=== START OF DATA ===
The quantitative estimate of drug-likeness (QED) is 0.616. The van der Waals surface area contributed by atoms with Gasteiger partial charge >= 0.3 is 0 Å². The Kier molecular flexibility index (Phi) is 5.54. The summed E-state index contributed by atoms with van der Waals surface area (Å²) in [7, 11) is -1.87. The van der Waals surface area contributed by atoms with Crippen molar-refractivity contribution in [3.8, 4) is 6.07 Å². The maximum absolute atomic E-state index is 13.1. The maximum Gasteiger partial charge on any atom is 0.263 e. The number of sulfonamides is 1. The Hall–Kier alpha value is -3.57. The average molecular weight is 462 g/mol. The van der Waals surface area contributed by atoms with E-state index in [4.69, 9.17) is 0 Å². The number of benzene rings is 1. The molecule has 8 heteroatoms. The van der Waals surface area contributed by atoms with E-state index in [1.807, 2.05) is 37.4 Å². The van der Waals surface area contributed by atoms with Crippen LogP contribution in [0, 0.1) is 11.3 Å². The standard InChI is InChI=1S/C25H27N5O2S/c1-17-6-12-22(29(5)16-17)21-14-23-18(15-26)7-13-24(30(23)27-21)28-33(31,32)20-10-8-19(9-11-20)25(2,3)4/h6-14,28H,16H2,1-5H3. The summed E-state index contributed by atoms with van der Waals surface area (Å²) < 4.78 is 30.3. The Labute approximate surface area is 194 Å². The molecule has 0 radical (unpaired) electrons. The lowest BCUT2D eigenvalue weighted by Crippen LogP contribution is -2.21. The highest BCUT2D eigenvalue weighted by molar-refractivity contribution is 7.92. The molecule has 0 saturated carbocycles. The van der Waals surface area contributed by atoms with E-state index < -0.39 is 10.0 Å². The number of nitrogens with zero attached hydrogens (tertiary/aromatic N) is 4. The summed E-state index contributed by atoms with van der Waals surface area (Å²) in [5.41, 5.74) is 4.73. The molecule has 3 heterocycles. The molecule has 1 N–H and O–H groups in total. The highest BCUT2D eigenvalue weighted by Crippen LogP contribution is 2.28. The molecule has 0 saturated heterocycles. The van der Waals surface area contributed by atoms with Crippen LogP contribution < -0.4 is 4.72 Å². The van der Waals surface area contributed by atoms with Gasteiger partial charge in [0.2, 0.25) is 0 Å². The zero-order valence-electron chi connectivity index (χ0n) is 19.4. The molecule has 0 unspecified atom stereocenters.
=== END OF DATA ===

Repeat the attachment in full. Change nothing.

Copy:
The quantitative estimate of drug-likeness (QED) is 0.616. The van der Waals surface area contributed by atoms with Gasteiger partial charge >= 0.3 is 0 Å². The Kier molecular flexibility index (Phi) is 5.54. The summed E-state index contributed by atoms with van der Waals surface area (Å²) in [7, 11) is -1.87. The van der Waals surface area contributed by atoms with Crippen molar-refractivity contribution in [3.8, 4) is 6.07 Å². The maximum absolute atomic E-state index is 13.1. The maximum Gasteiger partial charge on any atom is 0.263 e. The number of sulfonamides is 1. The Hall–Kier alpha value is -3.57. The average molecular weight is 462 g/mol. The van der Waals surface area contributed by atoms with E-state index in [4.69, 9.17) is 0 Å². The number of benzene rings is 1. The molecule has 8 heteroatoms. The van der Waals surface area contributed by atoms with E-state index in [1.807, 2.05) is 37.4 Å². The van der Waals surface area contributed by atoms with Crippen LogP contribution in [0, 0.1) is 11.3 Å². The standard InChI is InChI=1S/C25H27N5O2S/c1-17-6-12-22(29(5)16-17)21-14-23-18(15-26)7-13-24(30(23)27-21)28-33(31,32)20-10-8-19(9-11-20)25(2,3)4/h6-14,28H,16H2,1-5H3. The summed E-state index contributed by atoms with van der Waals surface area (Å²) < 4.78 is 30.3. The Labute approximate surface area is 194 Å². The molecule has 0 radical (unpaired) electrons. The lowest BCUT2D eigenvalue weighted by Crippen LogP contribution is -2.21. The highest BCUT2D eigenvalue weighted by molar-refractivity contribution is 7.92. The molecule has 0 saturated carbocycles. The van der Waals surface area contributed by atoms with E-state index < -0.39 is 10.0 Å². The number of nitrogens with zero attached hydrogens (tertiary/aromatic N) is 4. The summed E-state index contributed by atoms with van der Waals surface area (Å²) in [5.41, 5.74) is 4.73. The molecule has 3 heterocycles. The molecule has 1 N–H and O–H groups in total. The highest BCUT2D eigenvalue weighted by Crippen LogP contribution is 2.28. The molecule has 0 saturated heterocycles. The van der Waals surface area contributed by atoms with Crippen LogP contribution < -0.4 is 4.72 Å². The van der Waals surface area contributed by atoms with Gasteiger partial charge in [0.2, 0.25) is 0 Å². The zero-order valence-electron chi connectivity index (χ0n) is 19.4. The molecule has 0 unspecified atom stereocenters.